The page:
Chinese stocks soared Tuesday as Beijing pledged to ramp up measures to bolster China’s sputtering economy.
Hong Kong’s Hang Seng Index surged more than 3%, China’s tech-heavy ChiNext rose 1.8% and the Shanghai Composite Index increased 1.81% on Tuesday morning in Asia.
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A day earlier, Chinese real estate stocks tumbled on renewed debt fears. The Chinese government cracked down on the property sector’s debt levels in August 2020.
The stock rebound comes after China’s top leaders pledged on Monday to ramp up policy support to boost domestic consumption as the post Covid rebound has been slower than expected.
According to official data, China’s gross domestic product in the second quarter increased 6.3% from a year ago, performing worse than the 7.3% economist predicted. This was a 0.8% growth from the first quarter, and was slower than the 2.2% quarter-on-quarter pace recorded in the January to March period.
China’s top leaders met Monday for the much-anticipated Politburo meeting and hinted at moves to “adjust and optimize” property policy in what the leadership called a “torturous” economic recovery.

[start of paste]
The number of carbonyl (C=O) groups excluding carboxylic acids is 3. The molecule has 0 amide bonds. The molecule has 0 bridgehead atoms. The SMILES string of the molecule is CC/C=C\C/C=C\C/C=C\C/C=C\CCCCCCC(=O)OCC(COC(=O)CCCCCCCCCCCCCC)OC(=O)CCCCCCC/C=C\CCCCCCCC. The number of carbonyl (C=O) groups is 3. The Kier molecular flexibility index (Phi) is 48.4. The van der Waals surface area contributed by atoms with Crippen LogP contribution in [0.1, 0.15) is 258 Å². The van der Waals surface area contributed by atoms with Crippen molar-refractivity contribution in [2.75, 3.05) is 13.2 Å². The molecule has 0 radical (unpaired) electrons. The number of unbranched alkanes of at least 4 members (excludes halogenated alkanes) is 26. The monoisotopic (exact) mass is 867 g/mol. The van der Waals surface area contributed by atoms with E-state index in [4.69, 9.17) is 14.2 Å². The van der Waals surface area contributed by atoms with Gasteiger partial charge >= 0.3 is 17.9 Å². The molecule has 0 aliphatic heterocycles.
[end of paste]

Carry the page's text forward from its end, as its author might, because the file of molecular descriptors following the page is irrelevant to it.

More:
State news agency Xinhua quoted the 24-member Politburo as saying “the economy is facing new difficulties and challenges.” That’s mainly due to weak domestic demand, operational challenges for companies as well as “a grim and complex external environment,” it said.
“The meeting emphasized that it is necessary to actively expand domestic demand, give full play to the basic role of consumption in driving economic growth, expand consumption by increasing residents’ income,” according to Xinhua.
“It is necessary to boost the consumption of automobiles, electronic products, and home furnishing, and promote the consumption of services such as sports, leisure, and cultural tourism,” said the report.
“This is a reconfirmation that the [Chinese] policymakers have heard the market concern on more support needed for the domestic economy,” said Xiaolin Chen, head of international at KraneShares, on CNBC’s “Street Signs Asia” Tuesday.
“They want to achieve the 5% GDP target of this year. The first job they need to do is to create jobs for the the labor force in China,” said Chen.
“I do certainly see some encouraging language released from the statement that removed a lot of the concerns of people having a high focus on real estate market, employment, private investment, and so on. So far, the language has been encouraging.”